ISTE 2019 Wrap-up: Shining a spotlight on student-centered learning and accessibility
We are so invigorated by what we heard and saw at this year’s ISTE conference in Philadelphia. Thousands of teachers and school leaders from around the world came together with education technology experts to discuss topics such as personalizing instruction, supporting teachers in evaluating and using tech tools, developing social and emotional learning, and improving accessibility in the classroom.
Those issues are core to our efforts at Microsoft to help foster more student-centered and inclusive classrooms where every learner is valued, diverse learning styles are celebrated, individual needs are met, and student agency and voice are nurtured.
In our What’s New in EDU: ISTE Edition post, we unveiled resources aimed at meeting these critical goals.
Some of these improvements include integrating Immersive Reader, which aids struggling readers, to Minecraft: Education Edition and Azure Cognitive Service, allowing third-party apps and partners to add the tool into their products to help both students and parents read text within the app. We also launched a new partnership between Microsoft Education and NASA, which includes the development of eight free STEM lesson plans to engage your students in a lifelong love of learning and science. Also announced: Presenter Coach in PowerPoint, which helps hone public-speaking skills, and unveiled improvements to Teams for Education to help teachers organize assignments, collaborate with peers, and communicate with students.
During FlipgridLIVE at ISTE, we shared a host of new accessibility, inclusion and community-building features for Flipgrid, while celebrating educators who use the video discussion platform to elevate student voices and foster engagement. About a thousand teachers turned out, with many noting that Flipgrid empowers children with the least confidence to equitably share their knowledge and skills through video. Atlanta educator Natasha Rachell said it so eloquently when she told the crowd that tech tools like Flipgrid can be game changers. “They could very well be the steppingstones that change a child’s life,” she said to rousing applause.
Supporting teachers with meaningful professional learning opportunities is essential. Just ahead of ISTE, the OECD released a report finding that teachers need more preparation and support to effectively use technology in the classroom. Microsoft is working to help address the problem. For example, we offer direct training and are promoting peer learning and networking with the Microsoft Educator Community. And Microsoft Teams is serving as a platform for peer learning among teachers.
Taking the stage for keynote discussions at ISTE, Microsoft Education leaders urged teachers and school leaders to encourage innovation, growth mindsets, and the use of technology to positively impact school communities. Microsoft Education’s Barbara Holzapfel led a discussion on using data analytics to better understand and serve children. “It can actually draw you a map to student-centered learning,” she told the crowd.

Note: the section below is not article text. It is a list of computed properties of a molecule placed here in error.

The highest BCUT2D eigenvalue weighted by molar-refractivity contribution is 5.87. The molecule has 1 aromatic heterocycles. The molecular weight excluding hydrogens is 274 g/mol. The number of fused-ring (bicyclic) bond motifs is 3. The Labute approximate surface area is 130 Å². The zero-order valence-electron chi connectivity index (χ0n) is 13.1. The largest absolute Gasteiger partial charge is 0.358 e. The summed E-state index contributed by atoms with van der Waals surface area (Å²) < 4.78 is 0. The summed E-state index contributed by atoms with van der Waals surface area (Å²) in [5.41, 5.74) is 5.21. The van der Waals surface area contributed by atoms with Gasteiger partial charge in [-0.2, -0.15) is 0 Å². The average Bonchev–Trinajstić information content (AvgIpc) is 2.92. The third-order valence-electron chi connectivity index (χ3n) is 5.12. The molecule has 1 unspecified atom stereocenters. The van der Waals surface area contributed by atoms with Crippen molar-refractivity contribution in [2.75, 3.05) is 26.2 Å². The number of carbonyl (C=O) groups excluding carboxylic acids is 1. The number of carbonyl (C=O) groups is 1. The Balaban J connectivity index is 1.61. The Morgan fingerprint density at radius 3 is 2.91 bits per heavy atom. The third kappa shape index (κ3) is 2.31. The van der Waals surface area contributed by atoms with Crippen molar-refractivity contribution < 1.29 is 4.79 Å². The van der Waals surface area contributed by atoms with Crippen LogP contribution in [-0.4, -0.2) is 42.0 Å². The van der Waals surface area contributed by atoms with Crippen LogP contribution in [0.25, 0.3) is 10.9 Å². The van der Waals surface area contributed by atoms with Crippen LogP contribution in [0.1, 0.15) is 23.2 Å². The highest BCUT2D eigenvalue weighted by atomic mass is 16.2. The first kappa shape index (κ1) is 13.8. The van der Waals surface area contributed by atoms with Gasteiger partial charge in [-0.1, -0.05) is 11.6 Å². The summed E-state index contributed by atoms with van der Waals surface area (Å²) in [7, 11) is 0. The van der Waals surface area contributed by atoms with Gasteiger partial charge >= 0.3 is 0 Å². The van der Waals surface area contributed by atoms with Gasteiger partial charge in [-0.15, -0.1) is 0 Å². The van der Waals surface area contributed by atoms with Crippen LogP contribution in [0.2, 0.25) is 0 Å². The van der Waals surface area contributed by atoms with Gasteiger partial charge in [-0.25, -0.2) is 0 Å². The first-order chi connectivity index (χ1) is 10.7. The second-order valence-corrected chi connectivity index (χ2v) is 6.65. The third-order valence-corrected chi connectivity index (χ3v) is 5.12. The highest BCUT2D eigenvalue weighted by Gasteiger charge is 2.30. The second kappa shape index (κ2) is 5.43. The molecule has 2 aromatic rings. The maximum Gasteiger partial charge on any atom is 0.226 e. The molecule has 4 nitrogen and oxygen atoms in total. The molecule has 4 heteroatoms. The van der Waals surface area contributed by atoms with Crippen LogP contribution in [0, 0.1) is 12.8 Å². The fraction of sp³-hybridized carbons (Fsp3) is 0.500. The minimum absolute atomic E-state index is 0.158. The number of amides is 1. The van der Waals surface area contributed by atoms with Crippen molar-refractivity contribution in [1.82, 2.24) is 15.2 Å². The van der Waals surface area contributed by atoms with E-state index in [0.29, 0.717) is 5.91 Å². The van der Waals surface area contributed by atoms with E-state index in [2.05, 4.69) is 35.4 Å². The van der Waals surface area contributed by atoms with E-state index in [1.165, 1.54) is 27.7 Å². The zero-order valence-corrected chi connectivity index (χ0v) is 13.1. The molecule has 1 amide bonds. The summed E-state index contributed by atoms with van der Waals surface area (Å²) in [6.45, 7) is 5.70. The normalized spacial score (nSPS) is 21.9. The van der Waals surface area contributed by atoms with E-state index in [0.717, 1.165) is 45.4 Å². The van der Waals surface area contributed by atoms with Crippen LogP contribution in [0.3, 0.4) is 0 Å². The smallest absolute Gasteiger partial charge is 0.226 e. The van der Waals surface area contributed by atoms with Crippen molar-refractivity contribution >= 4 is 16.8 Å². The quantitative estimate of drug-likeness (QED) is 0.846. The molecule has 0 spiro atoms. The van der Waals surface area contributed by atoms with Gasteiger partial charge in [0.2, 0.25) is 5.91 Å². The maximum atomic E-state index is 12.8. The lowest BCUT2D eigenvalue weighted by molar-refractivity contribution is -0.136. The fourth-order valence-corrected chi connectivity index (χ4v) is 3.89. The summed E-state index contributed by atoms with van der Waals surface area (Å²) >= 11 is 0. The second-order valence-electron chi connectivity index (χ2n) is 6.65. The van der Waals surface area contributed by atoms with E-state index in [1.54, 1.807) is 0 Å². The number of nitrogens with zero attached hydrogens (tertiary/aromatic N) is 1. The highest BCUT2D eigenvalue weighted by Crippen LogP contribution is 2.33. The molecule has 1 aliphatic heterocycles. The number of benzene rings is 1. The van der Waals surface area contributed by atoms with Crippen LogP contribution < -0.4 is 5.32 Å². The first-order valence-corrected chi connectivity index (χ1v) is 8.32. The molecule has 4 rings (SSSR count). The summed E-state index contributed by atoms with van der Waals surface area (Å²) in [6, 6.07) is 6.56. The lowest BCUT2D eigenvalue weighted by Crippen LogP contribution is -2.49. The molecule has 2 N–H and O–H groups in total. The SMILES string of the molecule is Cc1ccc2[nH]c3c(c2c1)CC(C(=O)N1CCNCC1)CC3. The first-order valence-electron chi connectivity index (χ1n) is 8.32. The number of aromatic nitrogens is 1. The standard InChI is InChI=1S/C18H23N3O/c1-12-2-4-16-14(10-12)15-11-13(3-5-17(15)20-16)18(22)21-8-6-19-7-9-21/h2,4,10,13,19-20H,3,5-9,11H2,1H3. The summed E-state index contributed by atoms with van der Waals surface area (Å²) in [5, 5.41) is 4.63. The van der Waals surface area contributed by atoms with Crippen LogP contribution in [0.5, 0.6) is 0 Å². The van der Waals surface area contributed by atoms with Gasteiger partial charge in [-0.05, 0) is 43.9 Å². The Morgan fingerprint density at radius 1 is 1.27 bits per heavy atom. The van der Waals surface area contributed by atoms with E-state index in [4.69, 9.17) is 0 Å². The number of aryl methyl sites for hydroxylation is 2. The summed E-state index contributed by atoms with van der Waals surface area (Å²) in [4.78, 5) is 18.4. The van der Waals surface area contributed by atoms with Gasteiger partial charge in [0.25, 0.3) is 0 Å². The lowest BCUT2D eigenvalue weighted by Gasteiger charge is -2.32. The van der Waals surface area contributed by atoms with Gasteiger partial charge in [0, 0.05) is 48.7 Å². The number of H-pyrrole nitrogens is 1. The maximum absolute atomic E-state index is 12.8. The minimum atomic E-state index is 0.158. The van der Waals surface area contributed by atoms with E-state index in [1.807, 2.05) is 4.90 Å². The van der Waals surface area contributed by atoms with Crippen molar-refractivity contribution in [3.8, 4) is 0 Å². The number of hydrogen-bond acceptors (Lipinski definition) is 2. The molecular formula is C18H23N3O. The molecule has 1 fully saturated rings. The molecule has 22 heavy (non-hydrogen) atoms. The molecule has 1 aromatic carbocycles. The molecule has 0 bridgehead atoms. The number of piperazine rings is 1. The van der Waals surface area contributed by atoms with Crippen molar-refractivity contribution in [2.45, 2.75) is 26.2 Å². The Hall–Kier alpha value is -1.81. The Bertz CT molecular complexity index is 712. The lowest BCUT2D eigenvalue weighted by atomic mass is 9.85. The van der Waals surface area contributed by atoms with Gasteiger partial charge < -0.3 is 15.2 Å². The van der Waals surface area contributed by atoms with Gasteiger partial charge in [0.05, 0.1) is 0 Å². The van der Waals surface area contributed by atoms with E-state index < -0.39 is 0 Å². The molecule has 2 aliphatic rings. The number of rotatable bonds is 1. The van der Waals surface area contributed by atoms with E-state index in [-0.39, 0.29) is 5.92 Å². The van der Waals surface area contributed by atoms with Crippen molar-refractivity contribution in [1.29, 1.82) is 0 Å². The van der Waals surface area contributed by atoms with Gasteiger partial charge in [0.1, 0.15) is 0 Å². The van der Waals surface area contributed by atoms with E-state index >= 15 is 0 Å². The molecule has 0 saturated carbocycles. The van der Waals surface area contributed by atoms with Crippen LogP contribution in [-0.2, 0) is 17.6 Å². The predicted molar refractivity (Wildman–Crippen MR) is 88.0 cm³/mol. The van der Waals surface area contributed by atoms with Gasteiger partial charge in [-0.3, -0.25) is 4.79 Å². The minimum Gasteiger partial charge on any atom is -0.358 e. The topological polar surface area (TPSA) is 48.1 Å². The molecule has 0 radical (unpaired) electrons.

Our team also led breakout discussions, including a rich conversation about the future of immersive technology and mixed reality and the opportunity they present to bring engaging, experiential learning opportunities to students. Check out a white paper we released on the topic here.
At Microsoft Education, our mission is to empower every student on the planet to achieve more. Delivering on this means working with partners across the globe who are equally committed to improving educational outcomes. At our booth at ISTE this year, we were joined by partners and will be spotlighting many of them on this site in the coming weeks. To learn more about our partnerships, visit aka.ms/eduapps.
One collaboration we’re so passionate about is between Microsoft Education and NASA. Science teacher April Kelley spent time in the Microsoft booth at ISTE learning about how we worked with NASA to create STEM lessons for students related to the space program. Kelley said a lesson in which kids are asked to design a solution to a foot ailment common among astronauts would be a hit with students at Lauralton Hall, the all-girls high school in Milford, Connecticut where Kelley teaches. “It’s an example of real-world learning that encourages higher-order thinking,” she said.
Of course, our most important partnerships are the ones we have with teachers who work hard each day to use all the tools at their disposal to make an impact in education and on their student’s lives. At our Hack the Classroom live event at ISTE, teachers joined us in person and online to exchange moving education innovation stories.
Jessica Tozzi, a teacher at I Promise School in Akron, Ohio explained how she used Microsoft’s Hacking STEM Lessons as well as social emotional learning practices to ensure her students are developing 21st-century skills. And fourth-grade New Jersey teacher Toney Jackson reminded the crowd that teaching is revolutionary. “This work is about the most challenging and rewarding work you’ll find,” he said. “It’s the work of changing the world.